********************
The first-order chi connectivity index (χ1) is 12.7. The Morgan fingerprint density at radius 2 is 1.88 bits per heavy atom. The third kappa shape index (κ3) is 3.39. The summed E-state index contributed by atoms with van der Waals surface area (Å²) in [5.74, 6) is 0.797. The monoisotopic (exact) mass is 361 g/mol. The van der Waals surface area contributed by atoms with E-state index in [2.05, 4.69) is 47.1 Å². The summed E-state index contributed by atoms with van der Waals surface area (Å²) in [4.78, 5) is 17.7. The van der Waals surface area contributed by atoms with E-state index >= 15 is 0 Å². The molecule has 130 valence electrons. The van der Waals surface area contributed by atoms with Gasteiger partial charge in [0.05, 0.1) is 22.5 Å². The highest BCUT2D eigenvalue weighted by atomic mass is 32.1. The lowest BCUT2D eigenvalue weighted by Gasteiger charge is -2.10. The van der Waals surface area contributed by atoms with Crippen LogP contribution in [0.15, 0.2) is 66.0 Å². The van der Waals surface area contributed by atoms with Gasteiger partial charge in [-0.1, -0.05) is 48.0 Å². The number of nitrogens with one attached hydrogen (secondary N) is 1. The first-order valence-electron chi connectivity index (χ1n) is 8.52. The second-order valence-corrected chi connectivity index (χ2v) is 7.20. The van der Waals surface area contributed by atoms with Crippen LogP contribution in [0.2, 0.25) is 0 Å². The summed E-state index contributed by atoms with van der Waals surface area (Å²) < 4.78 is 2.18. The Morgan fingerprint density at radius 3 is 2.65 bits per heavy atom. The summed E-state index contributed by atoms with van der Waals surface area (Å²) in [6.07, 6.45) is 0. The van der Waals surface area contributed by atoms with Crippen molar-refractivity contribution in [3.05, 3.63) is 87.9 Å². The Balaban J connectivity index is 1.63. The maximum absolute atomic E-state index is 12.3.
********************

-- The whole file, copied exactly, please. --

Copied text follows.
The first-order chi connectivity index (χ1) is 12.7. The Morgan fingerprint density at radius 2 is 1.88 bits per heavy atom. The third kappa shape index (κ3) is 3.39. The summed E-state index contributed by atoms with van der Waals surface area (Å²) in [5.74, 6) is 0.797. The monoisotopic (exact) mass is 361 g/mol. The van der Waals surface area contributed by atoms with E-state index in [2.05, 4.69) is 47.1 Å². The summed E-state index contributed by atoms with van der Waals surface area (Å²) in [4.78, 5) is 17.7. The van der Waals surface area contributed by atoms with E-state index >= 15 is 0 Å². The molecule has 130 valence electrons. The van der Waals surface area contributed by atoms with Gasteiger partial charge in [0.05, 0.1) is 22.5 Å². The highest BCUT2D eigenvalue weighted by atomic mass is 32.1. The lowest BCUT2D eigenvalue weighted by Gasteiger charge is -2.10. The van der Waals surface area contributed by atoms with Crippen LogP contribution in [0.15, 0.2) is 66.0 Å². The van der Waals surface area contributed by atoms with Gasteiger partial charge in [-0.1, -0.05) is 48.0 Å². The number of nitrogens with one attached hydrogen (secondary N) is 1. The first-order valence-electron chi connectivity index (χ1n) is 8.52. The second-order valence-corrected chi connectivity index (χ2v) is 7.20. The van der Waals surface area contributed by atoms with Crippen LogP contribution in [0.2, 0.25) is 0 Å². The summed E-state index contributed by atoms with van der Waals surface area (Å²) < 4.78 is 2.18. The Morgan fingerprint density at radius 3 is 2.65 bits per heavy atom. The summed E-state index contributed by atoms with van der Waals surface area (Å²) in [6.07, 6.45) is 0. The van der Waals surface area contributed by atoms with Crippen molar-refractivity contribution in [3.05, 3.63) is 87.9 Å². The Balaban J connectivity index is 1.63. The maximum absolute atomic E-state index is 12.3.